control networks, as point-to-point style traffic is substantial and
   route repair needs to be completed within seconds.  P2P-RPL provides
   a reactive mechanism for quick, efficient and root-independent route
   discovery/repair.  The use of P2P-RPL furthermore allows data traffic
   to avoid having to go through a central region around the root of the
   tree, and drastically reduces path length [SOFT11] [INTEROP12].
   These characteristics are desirable in home and building automation
   networks because they substantially decrease unnecessary network
   congestion around the root of the tree.

   When more reliability is required, P2P-RPL enables the establishment
   of multiple independent paths.  For 1-hop destinations this means
   that one 1-hop communication and a second 2-hop communication take
   place via a neighbouring node.  Such a pair of redundant
   communication paths can be achieved by using MPL where the source is
   a MPL forwarder, while a second MPL forwarder is 1 hop away from both
   the source and the destination node.  When the source multicasts the
   message, it may be received by both the destination and the 2nd
   forwarder.  The 2nd forwarder forwards the message to the
   destination, thus providing two routes from sender to destination.

   To provide more reliability with multiple paths, P2P-RPL can maintain
   two independent P2P source routes per destination, at the source.
   Good practice is to use the paths alternately to assess their
   existence.  When one P2P path has failed (possibly only temporarily),
   as described in Appendix B, the alternative P2P path can be used
   without discarding the failed path.  The failed P2P path, unless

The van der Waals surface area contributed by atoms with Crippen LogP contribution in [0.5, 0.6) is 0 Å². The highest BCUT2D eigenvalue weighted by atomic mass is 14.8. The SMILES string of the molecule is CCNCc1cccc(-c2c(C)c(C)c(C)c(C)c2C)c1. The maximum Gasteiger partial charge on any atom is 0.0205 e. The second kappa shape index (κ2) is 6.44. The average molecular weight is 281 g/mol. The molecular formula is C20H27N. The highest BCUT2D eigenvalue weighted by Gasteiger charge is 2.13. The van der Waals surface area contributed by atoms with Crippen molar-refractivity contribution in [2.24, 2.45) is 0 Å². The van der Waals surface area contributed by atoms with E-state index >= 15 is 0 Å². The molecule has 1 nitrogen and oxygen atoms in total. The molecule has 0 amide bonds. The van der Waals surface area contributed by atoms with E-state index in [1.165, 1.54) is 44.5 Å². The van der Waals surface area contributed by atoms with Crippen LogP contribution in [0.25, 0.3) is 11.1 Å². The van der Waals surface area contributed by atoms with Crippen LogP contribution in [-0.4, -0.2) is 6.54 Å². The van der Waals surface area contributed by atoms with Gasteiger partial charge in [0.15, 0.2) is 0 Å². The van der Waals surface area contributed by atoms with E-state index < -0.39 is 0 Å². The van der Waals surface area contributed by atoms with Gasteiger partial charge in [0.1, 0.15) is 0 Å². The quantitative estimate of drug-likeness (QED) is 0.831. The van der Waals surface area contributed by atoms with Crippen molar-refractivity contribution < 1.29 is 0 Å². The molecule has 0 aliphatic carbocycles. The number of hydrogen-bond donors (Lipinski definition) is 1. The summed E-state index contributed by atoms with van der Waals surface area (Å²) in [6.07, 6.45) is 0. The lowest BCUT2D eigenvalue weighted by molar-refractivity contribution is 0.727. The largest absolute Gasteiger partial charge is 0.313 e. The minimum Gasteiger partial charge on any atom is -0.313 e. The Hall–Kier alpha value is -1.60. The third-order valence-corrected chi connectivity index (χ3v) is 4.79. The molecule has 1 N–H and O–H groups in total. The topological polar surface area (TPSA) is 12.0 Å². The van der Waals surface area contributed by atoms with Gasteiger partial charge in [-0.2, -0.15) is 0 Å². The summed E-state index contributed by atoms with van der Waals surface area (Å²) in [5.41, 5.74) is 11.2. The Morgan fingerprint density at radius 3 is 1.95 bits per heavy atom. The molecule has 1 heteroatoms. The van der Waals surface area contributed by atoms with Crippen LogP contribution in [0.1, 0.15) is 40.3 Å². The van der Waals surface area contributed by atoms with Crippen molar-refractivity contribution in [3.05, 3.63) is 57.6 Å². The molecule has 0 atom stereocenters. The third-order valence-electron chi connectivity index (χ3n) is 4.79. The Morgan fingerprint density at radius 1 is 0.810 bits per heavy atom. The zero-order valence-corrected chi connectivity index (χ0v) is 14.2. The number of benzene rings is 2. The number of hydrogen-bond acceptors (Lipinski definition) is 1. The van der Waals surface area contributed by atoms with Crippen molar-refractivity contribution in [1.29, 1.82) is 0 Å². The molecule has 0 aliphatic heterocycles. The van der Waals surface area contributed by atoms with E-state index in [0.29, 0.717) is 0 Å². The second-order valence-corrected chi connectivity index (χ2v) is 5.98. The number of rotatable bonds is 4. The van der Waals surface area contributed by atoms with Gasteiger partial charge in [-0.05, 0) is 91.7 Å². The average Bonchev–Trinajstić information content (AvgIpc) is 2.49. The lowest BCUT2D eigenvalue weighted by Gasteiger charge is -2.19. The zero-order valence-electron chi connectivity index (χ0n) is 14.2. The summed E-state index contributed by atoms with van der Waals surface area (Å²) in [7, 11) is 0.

proven to work again, can be safely discarded after a timeout
   (typically15 minutes).  A new route discovery is done when the number
   of P2P paths is exhausted due to persistent link failures.

4.  RPL Profile

   P2P-RPL is necessary in home automation and building control
   networks.  Its reactive discovery allows for low application response
   times even when on-the-fly route repair is needed.  Non-storing mode
   is preferable to reduce memory consumption in repeaters with
   constrained memory when source routing is used.







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4.1.  RPL Features

   An important constraint on the application of RPL is the presence of
   sleeping nodes.

   For example, in a stand-alone network, the master node (or
   coordinator) providing the logical layer-2 identifier and unique node
   identifiers to connected nodes may be a remote control which returns
   to sleep once new nodes have been added.  Due to the absence of the
   border router, there may be no global routable prefixes at all.
   Likewise, there may be no authoritative always-on root node since
   there is no border router to host this function.